RVer402...it isn't fun figuring it all out but rewarding when you do.
I think you need to separate these 2 issues. The EMS is separate from the inverter. They may appear interrelated but except under strange situations they are not probably related. I'm only going to deal with the inverter because this will be a long message.
At the outset let's just clarify that your water heater, AC circuits 1 & 2, washer/dryer and dishwasher/fireplace are NOT inverted and do not pass through the inverter. This applies to any outlet that you find that doesn't work on the inverter.
The first thing I suggest you do to get this sorted out is to determine what outlets are inverted and what circuit they belong to. This is pretty easy to do but a bit tedious. The one circuit you do know already is your microwave and unless you can access its plug you shouldn't have any possibility of extra loads on it.
This is the tedious part but it can be very instructive on your integration of inverted (battery powered circuits) from those that are non-inverted (the rest).
1. Unplug everything you can reach from every outlet. Except leave your microwave and refrigerator plugged in.
2. Go to your inverter sub panel and turn off every breaker except SUB MAIN.
3. Disconnect from shore power but leave inverter on.
4. Now, turn on the microwave breaker and run it for a very short few seconds to validate it is running and not popping anything. Take notes and turn off breaker.
5. Repeat step 4 for for the refrigerator and if there is a vacuum test it too and turn off breaker when done. (Is it a residential refer?)
6. Turn on RECPS 1 and use either a plug testing device or a small 120V plug in device (like a small lamp) to test all outlets in coach. Any outlets you find that work are inverted on that breaker so use some labels to mark these outlets as R1 (short for RECPS 1). Turn off breaker.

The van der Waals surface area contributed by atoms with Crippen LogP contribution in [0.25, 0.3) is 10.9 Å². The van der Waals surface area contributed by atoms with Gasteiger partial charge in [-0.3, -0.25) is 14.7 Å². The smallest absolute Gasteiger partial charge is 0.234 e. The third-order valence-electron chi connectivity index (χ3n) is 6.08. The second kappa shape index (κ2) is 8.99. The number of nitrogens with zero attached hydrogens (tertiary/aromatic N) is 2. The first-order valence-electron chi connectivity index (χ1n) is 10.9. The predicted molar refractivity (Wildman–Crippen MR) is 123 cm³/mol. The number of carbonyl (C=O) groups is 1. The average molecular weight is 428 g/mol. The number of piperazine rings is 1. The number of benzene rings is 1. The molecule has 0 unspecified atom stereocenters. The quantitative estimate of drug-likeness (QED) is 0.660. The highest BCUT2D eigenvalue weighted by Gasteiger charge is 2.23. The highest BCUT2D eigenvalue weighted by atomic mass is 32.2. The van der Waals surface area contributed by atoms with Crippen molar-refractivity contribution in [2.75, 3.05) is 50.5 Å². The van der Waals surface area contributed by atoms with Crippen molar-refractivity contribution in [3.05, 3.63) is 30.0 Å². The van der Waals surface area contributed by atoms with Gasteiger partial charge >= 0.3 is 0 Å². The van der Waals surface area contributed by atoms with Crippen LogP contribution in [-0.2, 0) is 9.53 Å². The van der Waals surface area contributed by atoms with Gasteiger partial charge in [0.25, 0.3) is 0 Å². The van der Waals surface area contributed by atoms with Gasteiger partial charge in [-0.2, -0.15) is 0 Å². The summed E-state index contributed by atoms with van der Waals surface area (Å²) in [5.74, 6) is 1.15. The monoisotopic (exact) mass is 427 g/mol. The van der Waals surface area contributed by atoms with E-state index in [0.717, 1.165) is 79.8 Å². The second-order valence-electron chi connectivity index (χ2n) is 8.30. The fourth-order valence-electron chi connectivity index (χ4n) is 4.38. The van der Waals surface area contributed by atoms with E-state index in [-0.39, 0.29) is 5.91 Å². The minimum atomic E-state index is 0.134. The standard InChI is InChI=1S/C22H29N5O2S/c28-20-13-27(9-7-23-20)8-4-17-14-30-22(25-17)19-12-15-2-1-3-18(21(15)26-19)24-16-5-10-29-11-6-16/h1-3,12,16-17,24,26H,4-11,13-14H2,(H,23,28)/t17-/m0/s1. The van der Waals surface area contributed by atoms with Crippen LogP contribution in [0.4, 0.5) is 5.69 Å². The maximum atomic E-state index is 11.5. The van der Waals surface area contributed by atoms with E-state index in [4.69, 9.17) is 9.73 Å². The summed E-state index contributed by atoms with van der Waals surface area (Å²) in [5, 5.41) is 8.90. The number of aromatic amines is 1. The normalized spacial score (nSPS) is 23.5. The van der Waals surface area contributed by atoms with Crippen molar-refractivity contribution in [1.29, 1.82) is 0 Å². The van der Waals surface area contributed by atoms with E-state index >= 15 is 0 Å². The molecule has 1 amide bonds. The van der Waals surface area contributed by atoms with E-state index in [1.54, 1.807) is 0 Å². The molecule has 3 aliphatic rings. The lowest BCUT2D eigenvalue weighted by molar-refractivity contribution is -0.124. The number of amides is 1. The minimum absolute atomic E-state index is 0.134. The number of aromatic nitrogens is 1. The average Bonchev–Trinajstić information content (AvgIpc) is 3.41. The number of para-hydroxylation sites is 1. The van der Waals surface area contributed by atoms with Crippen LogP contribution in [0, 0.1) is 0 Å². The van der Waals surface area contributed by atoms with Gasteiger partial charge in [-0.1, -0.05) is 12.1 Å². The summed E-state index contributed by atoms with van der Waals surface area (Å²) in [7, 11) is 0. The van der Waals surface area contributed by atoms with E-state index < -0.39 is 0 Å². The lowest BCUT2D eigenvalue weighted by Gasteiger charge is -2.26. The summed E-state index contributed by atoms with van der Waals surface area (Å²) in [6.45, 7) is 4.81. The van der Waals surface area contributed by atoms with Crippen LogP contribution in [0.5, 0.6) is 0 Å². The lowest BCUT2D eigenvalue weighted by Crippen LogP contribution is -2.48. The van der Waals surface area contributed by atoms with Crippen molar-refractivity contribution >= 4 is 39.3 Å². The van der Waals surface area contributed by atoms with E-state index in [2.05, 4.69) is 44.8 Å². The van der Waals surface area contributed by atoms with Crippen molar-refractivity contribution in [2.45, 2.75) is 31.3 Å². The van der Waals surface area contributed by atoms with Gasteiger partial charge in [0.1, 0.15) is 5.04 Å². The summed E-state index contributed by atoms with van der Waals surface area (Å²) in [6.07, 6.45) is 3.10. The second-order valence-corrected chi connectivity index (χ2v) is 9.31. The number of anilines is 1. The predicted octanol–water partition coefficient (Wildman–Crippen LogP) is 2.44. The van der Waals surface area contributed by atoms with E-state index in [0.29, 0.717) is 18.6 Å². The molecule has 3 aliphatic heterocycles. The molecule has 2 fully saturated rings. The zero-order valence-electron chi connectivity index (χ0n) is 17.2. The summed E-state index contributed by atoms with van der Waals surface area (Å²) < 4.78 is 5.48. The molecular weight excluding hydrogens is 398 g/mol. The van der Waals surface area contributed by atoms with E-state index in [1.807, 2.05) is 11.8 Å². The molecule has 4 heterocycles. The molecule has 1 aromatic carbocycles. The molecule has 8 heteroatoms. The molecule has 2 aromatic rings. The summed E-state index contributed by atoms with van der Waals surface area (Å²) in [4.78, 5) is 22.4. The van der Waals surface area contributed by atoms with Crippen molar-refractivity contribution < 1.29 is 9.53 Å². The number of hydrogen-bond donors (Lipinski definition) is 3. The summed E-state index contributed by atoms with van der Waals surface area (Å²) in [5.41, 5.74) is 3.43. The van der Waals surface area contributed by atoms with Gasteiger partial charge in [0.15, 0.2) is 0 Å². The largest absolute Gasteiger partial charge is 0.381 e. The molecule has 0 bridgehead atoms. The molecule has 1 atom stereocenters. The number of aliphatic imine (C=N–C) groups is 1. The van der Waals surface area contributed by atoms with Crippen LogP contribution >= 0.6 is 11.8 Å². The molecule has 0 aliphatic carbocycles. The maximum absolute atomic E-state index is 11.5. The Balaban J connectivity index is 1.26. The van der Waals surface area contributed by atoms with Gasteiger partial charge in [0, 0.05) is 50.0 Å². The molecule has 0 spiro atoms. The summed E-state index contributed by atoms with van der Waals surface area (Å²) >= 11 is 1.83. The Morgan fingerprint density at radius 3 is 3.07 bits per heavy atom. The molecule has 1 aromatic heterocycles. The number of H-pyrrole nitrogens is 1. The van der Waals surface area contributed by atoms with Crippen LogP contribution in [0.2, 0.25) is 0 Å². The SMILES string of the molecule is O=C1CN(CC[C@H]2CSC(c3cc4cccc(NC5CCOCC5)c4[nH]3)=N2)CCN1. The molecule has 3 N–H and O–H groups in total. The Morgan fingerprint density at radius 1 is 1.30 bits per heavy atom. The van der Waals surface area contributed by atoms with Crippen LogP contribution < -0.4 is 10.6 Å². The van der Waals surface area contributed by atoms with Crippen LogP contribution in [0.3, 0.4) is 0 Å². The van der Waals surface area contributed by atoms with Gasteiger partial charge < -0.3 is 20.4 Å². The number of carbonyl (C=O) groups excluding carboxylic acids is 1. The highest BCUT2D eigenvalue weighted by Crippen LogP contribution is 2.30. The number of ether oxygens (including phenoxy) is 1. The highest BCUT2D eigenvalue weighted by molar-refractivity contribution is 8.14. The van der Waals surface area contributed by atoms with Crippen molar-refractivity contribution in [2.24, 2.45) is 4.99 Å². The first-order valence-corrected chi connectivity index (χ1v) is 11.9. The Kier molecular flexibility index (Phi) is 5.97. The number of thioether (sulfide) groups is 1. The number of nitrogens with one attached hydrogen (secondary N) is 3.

7. Repeat step 6 for RECPS 2 except you can skip any "R1" outlets. Label breakers that work as R2 then turn off breaker.
8. Repeat step 6 for RECPS 3 except you can skip any "R1" & "R2" outlets. Label breakers that work as R3 then turn off breaker.
All other outlets that don't work are NOT inverted. You might label them as "NI" (not inverted) for now.
Hopefully you won't have any inverter problems if you do it this way. If you do have problems then it is likely that your inverter is having some kind of problem.
The combination of plugs labeled R1, R2 & R3 along with Microwave and Refrig/vacuum are all the circuits and plugs that are on your inverter. The combination of all these circuits can never exceed your inverter's (2000W?) rating except for some surge within your inverter's capabilities while on battery power. If on shore power you can not exceed 3600W (30 amps) and it is possible that you won't have much if any "surge" protection about that.
If at this point you haven't seen any problems you can start turning your breakers on starting with your refrig and microwave. I would run another test with both of these on at the same time to see what happens.
Now, go ahead and turn on RECPS 1 breaker and plug in anything that was in those outlets before you started this testing.
Repeat for RECPS 2 & 3.
If all is good you could again turn on the microwave. If it pops the inverter reset then you know that the microwave in combination with other devices is too much for your inverter on battery power. You will need to adjust accordingly.
Unfortunately, with a 2000W inverter you will have limited options on what you can run while on batteries. I am highly interested in how much power your refer and microwave can draw. What models of these do you have? It is highly possible that having a TV on and the refer cooling that the microwave (or any other high power device) could be a tipping point.
Now that you have completed all of this you should have all sub panel breakers on and you can return to shore power. Since everything was plugged back in by now, test the microwave again to see if it pops anything and take notes.
With all the labels and notes you can start to put together a picture of how much your inverter can do. It isn't fun but could help in the long run.
Keep in mind that the total power of any "R" circuit can not exceed 15A each. On top of that when on battery power the total power of all inverted circuits can not exceed about 18A and when on shore power 30A.
I know this sounds complicated and it can be if you don't have confidence in your ability to juggle all these numbers. Just take your time. Hopefully my suggestion make sense and will help you separate out inverter problems from EMS issues.
Sorry if this is too much information and it causes your eyes to roll to the back of your head.
Just take your time.